Premier League Stadiums Under Social Distancing Rules
Now that the Premier League is set to return at last, sports comparison website Footy.com, have calculated how many socially-distanced fans you could potentially fit inside each Premier League stadium and, more importantly, how much fans would have to pay.
On average there would be a 95% decrease in capacity allowed inside the stadiums.
The average price of a Premier League match ticket would be approximately £1,094
The average increase in a match ticket would be around £1,050.
The average price for a full season ticket would be an eye watering £17,441.9
So how would Premier League stadiums look with social distancing measures in place? The short answer is - it would be absolutely ridiculous and, of course, would never happen. But the long answer is a lot more fun.
Every spectator would need to stay 2 metres apart from everyone else at all times. For this, there would need to be approximately 25 empty seats around each person, as well as an increase in ticket prices to cover the missed revenue of the empty seats.
While the top-flights in France, Holland and Scotland have all been recently cancelled, other parts of the world remain stubbornly determined to finish their campaigns. Now that Germany have restarted the Bundesliga behind closed doors, many are thinking about how the Premier League might return… and what it could look like.
There’s been talk of players wearing masks, no contact in penalty areas and, even more bizarrely, playing much shorter matches. Everyone has their own opinions on “Project Restart”, but the lack of home advantage remains a major concern for most clubs involved - no matter how many cardboard cut-outs they might put in the stands.
This got us thinking: what would happen if the Premier League restarted with proper crowds, but social distancing measures were still enforced?
The short answer is - it would be absolutely ridiculous and, of course, would never happen. But the long answer is a lot more fun.
Every spectator would need to stay 2 metres apart from everyone else at all times, and we’ve figured out there’d need to be approximately 25 empty seats around each person. Cue the inevitable jokes about the Etihad.
Actually getting in and out of the stadium would prove far more complicated, since you’d need to make sure the person sat at the end of the row arrived first and could safely get to their seat. In fact, trying to orchestrate the rush for a half-time pie is enough to make my brain hurt, and those in sudden need of the toilet would be in for a very rough 90 minutes indeed.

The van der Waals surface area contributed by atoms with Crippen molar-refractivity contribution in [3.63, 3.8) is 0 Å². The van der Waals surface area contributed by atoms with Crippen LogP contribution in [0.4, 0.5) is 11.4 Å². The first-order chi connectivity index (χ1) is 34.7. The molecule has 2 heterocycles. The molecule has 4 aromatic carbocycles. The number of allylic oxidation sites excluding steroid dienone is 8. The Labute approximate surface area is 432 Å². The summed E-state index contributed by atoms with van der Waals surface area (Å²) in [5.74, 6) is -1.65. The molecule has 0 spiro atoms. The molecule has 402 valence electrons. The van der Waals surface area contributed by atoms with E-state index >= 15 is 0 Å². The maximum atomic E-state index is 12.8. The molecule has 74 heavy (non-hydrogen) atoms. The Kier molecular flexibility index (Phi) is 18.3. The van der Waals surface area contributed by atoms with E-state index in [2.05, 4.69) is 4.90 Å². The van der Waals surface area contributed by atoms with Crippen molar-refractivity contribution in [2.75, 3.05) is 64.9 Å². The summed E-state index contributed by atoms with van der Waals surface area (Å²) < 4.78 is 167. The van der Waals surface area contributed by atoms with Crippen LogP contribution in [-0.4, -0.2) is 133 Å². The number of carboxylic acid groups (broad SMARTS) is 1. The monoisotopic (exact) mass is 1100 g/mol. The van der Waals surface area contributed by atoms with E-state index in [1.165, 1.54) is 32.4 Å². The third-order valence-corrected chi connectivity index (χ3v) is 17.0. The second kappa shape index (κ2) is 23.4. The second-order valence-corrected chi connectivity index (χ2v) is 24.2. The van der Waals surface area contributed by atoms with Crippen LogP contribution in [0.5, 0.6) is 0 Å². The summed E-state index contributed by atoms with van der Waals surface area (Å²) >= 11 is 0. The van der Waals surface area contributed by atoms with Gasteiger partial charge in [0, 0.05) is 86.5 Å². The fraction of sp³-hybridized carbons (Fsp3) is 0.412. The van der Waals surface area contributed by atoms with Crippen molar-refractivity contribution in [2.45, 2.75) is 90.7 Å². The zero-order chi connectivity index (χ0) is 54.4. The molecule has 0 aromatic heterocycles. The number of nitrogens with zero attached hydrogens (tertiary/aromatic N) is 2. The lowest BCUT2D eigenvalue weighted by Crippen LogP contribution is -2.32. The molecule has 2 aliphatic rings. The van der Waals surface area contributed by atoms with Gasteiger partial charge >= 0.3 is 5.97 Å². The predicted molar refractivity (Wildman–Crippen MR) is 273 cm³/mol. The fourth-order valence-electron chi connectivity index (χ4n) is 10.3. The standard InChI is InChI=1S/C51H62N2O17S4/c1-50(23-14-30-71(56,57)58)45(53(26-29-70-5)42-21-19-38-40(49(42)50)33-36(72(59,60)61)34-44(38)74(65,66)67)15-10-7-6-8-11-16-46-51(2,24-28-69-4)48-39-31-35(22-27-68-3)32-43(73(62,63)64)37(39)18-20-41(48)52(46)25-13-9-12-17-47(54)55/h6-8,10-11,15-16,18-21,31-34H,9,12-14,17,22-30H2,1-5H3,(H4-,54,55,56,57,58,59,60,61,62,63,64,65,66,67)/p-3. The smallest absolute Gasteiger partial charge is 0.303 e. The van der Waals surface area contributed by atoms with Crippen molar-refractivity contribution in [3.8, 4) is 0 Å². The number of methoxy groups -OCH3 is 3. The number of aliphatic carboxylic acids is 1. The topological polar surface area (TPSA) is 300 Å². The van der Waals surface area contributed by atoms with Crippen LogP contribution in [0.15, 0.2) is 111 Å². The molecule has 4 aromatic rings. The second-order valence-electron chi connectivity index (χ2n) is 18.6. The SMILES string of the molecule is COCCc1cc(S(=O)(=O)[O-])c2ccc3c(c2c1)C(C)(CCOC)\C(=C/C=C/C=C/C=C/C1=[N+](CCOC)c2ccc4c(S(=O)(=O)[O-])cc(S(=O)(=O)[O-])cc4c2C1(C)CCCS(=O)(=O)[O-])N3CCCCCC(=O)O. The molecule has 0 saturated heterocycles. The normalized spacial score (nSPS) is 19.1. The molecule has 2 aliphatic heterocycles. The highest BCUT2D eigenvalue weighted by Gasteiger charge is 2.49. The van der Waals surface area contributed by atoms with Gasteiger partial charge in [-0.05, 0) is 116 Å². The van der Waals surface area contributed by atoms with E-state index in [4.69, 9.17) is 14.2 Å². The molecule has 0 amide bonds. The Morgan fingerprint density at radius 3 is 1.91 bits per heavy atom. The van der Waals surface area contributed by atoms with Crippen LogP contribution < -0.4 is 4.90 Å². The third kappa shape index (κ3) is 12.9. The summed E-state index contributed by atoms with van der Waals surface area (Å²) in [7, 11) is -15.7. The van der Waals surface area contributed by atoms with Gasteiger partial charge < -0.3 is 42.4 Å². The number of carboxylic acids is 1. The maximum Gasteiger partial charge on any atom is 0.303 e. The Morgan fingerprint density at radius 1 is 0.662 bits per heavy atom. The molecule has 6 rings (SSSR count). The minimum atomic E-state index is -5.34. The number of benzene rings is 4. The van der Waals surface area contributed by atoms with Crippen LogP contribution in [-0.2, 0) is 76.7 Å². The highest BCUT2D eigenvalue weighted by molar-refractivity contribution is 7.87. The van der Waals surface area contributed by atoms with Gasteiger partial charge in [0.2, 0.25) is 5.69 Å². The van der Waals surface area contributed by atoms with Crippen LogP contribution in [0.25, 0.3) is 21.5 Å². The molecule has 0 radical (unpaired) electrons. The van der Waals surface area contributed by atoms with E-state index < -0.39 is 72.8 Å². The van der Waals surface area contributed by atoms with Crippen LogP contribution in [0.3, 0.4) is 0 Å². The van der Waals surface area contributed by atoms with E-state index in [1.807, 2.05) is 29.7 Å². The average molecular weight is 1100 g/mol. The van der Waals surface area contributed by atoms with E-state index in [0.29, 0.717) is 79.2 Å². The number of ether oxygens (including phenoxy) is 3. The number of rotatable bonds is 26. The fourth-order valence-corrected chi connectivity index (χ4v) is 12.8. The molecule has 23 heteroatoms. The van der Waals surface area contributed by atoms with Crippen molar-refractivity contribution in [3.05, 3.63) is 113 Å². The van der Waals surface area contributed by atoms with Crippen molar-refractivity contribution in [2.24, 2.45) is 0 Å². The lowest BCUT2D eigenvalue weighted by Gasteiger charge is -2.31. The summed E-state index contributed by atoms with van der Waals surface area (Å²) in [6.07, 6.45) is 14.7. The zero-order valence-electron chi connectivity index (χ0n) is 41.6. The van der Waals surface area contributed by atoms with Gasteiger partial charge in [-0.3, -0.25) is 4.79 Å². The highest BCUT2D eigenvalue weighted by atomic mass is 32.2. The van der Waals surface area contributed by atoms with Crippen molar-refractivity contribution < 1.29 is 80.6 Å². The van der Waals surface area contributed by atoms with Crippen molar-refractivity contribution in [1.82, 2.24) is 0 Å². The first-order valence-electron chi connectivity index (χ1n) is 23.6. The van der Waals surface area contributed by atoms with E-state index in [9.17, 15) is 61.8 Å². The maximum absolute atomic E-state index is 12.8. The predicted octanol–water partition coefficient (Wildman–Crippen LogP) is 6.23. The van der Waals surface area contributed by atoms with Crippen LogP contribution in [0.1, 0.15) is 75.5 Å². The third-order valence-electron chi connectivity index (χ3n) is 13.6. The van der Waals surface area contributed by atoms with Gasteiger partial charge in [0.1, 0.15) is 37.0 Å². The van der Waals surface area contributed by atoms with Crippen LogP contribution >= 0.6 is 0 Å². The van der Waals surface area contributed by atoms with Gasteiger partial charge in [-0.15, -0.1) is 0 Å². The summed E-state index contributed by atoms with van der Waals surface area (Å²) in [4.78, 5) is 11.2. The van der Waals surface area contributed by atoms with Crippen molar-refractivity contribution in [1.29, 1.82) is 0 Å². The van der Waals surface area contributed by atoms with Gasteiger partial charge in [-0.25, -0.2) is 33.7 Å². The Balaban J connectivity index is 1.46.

But we aren’t really interested in the logistics (that’s somebody else’s unsolvable problem). Instead, we wanted to know how many socially-distanced fans you could potentially fit inside each Premier League stadium and, more importantly, how much fans would have to pay. SPOILER ALERT: it’s a lot.
For clubs to maintain their usual match-day revenues, the average price of a Premier League match ticket would be approximately £1094, while a full season ticket would be an eyewatering £17,441.90. Here’s how each club stacks up…
You could cram just under 2500 people inside the Emirates, but you’d have to pay the big bucks to be one of them. I’m sure Mikel Arteta will eventually do very well, but paying over £33K for another season of Luiz and Mustafi would be the worst investment since signing an injured Kim Kallstrom on Deadline Day.
Villa Park usually has a cracking atmosphere, and their 1711 fans would probably do a pretty good job of keeping that up. By paying just under £13K for the season, you’d almost cover the cost of Jack Grealish’s hair product, too, which may just about convince him to stay this summer.
There’s not really much point in Bournemouth even trying to reopen the Vitality, since it’d be a huge amount of effort for just 453 people. Besides, I doubt anyone fancies paying over a grand to watch them get spanked by West Ham or Watford. Sorry, Eddie.
I mean, the relegation scrap is definitely the most exciting thing about this season, so at least there’d be a bit of tension involved. A socially-distanced pitch invasion on the final day would probably be the weirdest thing you’ve ever seen.
Would I pay £12,125 to watch Chris Wood hustle and bustle his way past defenders every week? Yes. Yes, I would. The fact you’d be able to hear Sean Dyche’s rasping voice from the touchline is also an added bonus.